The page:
While there are some examples of philanthropy (especially corporate philanthropy) purely to enhance the negative reputation of a business, most philanthropy is done with good intentions. The same goes for crypto public good. But good intentions stop there. It is up to the public, in collaboration with the quaternary industry, to assess the difference between the good intentions and positive impact of any particular public benefit project. In the context of legislation like the United States, public welfare is an inevitable by-product of wealth creation, and we have built a society where wealth creation is the main driving force. We need to see philanthropy as a core driver of collective progress, not a pet program for the rich.
The downside of crypto public good
In the case of crypto-philanthropy, even with outliers, mere good intentions will, on average, produce a style of non-profit that actually converges on philanthropy. In this post, I have already mentioned the difference between philanthropy and public welfare, but for the sake of summarization and clarity, here are the main areas where the ambitions of crypto public welfare fall short.
- For interventions such as wartime aid or outbreak relief, sensationalism, in-group imitation, and emotional empathy drive engagement more than any positive progressive vision. These drivers are fine, but they make the impact less important.
- Likewise, when crypto projects and companies facilitate good causes themselves, inappropriate incentives for positive PR outcomes may have less impact.
- An overreliance on projects that require the use of cryptocurrencies as a means of influence by crypto philanthropists will ultimately lead to poor outcomes. While cryptocurrency unlocks novel and compelling mechanisms for public good and removes financial barriers, not all interventions require its use. Where cryptocurrencies do have first-level impact, that impact is often thwarted by highly speculative underlying tokens that create destabilizing risks for nonprofits without the technical capabilities or financial health to mitigate risk .
- Cryptocurrencies claim to be highly supportive of public goods, but said public goods are not very public and do not always serve a clear interest. In reality, crypto public goods often mean open source software libraries that, while neutral in themselves, are used in practice to extend DeFi-related applications with indirect human utility. Not to mention the fact that the non-exclusivity of cryptographic public goods often depends on being part of the very few members of the public who understand smart contract engineering.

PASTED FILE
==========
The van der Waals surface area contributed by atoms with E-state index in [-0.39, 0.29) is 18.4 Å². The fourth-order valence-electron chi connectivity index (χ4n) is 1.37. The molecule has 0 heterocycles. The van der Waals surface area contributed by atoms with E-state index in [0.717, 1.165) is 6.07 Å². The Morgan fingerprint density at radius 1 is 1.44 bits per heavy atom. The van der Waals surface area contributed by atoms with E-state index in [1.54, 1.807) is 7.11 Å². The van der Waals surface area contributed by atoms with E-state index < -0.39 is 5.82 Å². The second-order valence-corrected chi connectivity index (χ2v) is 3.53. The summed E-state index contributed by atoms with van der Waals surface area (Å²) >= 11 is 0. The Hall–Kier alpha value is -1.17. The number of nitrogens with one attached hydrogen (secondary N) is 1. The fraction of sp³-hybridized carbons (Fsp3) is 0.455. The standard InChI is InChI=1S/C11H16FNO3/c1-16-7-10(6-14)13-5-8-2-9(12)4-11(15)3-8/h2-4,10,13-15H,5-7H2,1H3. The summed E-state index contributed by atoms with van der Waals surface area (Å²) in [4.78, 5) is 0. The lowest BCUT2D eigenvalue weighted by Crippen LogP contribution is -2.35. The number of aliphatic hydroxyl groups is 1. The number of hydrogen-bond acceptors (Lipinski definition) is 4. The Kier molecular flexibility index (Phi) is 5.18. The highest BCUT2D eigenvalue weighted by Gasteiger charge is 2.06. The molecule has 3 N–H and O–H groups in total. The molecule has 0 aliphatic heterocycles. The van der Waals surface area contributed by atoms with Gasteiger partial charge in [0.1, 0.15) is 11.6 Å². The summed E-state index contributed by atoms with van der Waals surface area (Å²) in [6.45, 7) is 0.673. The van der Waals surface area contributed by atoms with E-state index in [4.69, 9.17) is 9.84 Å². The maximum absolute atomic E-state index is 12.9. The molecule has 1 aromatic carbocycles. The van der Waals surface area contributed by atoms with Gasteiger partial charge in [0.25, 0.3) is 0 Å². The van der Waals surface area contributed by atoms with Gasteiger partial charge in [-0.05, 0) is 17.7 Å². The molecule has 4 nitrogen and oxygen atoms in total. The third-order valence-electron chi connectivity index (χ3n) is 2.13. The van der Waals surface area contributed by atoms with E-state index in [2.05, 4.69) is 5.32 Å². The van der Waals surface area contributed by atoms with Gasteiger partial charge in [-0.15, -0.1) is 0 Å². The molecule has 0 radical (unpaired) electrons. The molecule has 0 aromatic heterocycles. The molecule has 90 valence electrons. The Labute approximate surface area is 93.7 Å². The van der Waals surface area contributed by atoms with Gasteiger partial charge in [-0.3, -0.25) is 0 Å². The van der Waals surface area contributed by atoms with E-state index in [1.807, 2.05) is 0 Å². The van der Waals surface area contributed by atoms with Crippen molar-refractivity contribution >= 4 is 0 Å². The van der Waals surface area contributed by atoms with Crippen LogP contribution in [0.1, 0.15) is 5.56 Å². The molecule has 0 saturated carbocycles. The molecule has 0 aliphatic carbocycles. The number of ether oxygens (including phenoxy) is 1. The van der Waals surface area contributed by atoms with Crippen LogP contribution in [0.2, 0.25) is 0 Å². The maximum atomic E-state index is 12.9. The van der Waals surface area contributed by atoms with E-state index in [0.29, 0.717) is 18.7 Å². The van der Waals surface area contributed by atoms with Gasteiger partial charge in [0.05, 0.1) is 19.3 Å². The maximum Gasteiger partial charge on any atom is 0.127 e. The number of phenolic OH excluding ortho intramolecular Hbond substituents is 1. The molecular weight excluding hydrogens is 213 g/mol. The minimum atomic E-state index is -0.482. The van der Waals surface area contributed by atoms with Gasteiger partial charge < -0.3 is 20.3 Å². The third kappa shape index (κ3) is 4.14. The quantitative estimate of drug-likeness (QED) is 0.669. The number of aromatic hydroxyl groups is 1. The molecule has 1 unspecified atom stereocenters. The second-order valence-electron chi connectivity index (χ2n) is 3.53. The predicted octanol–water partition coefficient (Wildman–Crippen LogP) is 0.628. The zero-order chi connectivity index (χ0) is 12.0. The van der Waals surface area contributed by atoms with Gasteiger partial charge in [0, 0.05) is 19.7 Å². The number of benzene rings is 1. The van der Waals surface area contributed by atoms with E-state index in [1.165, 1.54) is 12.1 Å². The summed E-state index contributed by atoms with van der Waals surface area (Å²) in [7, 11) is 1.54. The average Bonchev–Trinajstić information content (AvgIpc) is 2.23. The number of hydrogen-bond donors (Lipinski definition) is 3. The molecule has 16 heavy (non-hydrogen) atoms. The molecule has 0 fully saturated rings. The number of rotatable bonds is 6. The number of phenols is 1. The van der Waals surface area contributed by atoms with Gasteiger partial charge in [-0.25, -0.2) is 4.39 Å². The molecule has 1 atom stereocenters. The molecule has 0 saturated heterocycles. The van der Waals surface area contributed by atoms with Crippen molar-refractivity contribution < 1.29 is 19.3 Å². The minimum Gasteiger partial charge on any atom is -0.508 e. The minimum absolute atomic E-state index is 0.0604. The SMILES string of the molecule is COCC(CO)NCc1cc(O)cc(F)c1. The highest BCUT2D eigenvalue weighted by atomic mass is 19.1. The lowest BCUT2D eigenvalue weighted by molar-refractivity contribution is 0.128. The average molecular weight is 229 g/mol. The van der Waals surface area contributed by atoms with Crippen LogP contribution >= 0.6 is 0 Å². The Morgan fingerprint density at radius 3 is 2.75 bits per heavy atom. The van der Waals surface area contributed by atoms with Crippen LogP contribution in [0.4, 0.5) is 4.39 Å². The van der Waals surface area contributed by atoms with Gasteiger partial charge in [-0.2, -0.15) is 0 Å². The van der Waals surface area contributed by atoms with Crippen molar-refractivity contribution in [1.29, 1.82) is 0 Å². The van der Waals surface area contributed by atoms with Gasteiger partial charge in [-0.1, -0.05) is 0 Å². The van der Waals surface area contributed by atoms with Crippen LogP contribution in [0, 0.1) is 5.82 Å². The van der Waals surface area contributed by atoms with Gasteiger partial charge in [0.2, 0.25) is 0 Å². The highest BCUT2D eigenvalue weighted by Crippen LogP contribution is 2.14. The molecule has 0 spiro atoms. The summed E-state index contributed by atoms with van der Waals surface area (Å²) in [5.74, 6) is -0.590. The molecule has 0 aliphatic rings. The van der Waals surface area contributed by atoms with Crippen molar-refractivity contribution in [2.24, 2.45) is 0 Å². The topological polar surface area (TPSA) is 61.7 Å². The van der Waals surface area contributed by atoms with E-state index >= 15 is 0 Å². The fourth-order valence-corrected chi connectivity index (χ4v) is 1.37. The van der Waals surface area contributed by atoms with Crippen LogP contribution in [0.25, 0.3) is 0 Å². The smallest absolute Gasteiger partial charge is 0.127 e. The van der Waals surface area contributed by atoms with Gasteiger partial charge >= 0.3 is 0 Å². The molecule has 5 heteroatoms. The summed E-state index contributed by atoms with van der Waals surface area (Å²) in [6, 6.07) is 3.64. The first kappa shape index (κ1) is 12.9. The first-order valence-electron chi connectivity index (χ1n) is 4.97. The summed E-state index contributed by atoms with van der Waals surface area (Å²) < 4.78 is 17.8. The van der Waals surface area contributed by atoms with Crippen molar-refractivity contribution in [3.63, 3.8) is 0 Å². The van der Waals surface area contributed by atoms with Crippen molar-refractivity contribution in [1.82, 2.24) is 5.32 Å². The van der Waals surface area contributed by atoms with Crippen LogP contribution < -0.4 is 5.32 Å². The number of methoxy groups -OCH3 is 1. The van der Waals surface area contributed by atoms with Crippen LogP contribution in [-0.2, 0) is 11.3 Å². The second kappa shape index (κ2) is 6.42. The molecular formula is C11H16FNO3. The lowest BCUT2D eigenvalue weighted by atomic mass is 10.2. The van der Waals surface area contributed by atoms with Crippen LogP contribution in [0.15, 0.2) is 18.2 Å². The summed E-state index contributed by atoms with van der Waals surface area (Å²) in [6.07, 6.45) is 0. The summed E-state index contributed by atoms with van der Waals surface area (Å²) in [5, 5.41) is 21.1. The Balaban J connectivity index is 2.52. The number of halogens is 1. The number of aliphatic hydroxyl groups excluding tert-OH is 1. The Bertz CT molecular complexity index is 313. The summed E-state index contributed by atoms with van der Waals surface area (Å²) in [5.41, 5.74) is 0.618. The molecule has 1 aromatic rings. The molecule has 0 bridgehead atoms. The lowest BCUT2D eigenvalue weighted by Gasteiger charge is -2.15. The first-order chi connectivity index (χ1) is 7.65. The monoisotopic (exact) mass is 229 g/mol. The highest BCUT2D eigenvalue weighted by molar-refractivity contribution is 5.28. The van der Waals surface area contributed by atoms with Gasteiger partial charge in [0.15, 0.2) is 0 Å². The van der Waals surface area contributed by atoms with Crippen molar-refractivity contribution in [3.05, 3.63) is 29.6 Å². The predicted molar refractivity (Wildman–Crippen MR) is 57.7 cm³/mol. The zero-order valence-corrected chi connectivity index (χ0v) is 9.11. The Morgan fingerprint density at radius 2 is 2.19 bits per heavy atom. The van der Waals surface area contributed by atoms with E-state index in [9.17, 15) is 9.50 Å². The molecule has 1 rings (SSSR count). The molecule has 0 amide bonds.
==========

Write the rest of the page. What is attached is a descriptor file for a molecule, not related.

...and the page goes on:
What makes crypto public good
Not everything about crypto public good is lackluster. First, the value exchange and group coordination mechanisms that form the basis of cryptocurrencies have a clear role in improving some of the long-standing inefficiencies and inequities in public welfare. When it comes to planning, ambition can be found in a handful of prominent donors. Not only are these people ambitious, they are also pulling the entire nonprofit industry in more interesting directions than other crypto philanthropists.
In conclusion, here are the main aspects of the crypto public good that stand out.
- In a world revolving around the falling costs of building payment channels and transacting with cryptocurrencies, nonprofits will benefit from more flexible ways to accept funds and transfer them to the ultimate recipient.
- For a handful of the biggest winners in the cryptocurrency craze, entrepreneurial vision and philanthropic vision are linked. For Sam Bankman-Fried, the idea was taken to the point that his entire reason for working in cryptocurrency was to create wealth for good causes. For less extreme cases, such as the longevity study funded by Vitalik Buterin, there is clearly an incentive to use the wealth earned to create beneficial outcomes for society. While many in this cohort have yet to manifest their full charitable ambitions, we can expect to see more in the medium term as the crypto industry reaches its peak of adoption and founders start looking at new ventures charitable activities.
- Beneath the greedy surface of cryptocurrency, its advocates have a sincere desire to change the world. Expectations of financial returns alone rarely spark a frenzy, but the seduction song of money and progress is something else. The cryptocurrency’s direct revolt against the apparent breaches of the web2 platform that came before it still lingers.However, web3’s poor amelioration of web2’s problems has caused some cryptocurrencies to feel far removed from the ideology they originally flourished. If the progress of cryptocurrency as a first-tier solution continues to stall, second-tier crypto-philanthropy will grow in popularity as it provides a clearer answer to the kind of good that crypto-philanthropists can achieve.
New Content and Uncertainty in Crypto Public Goods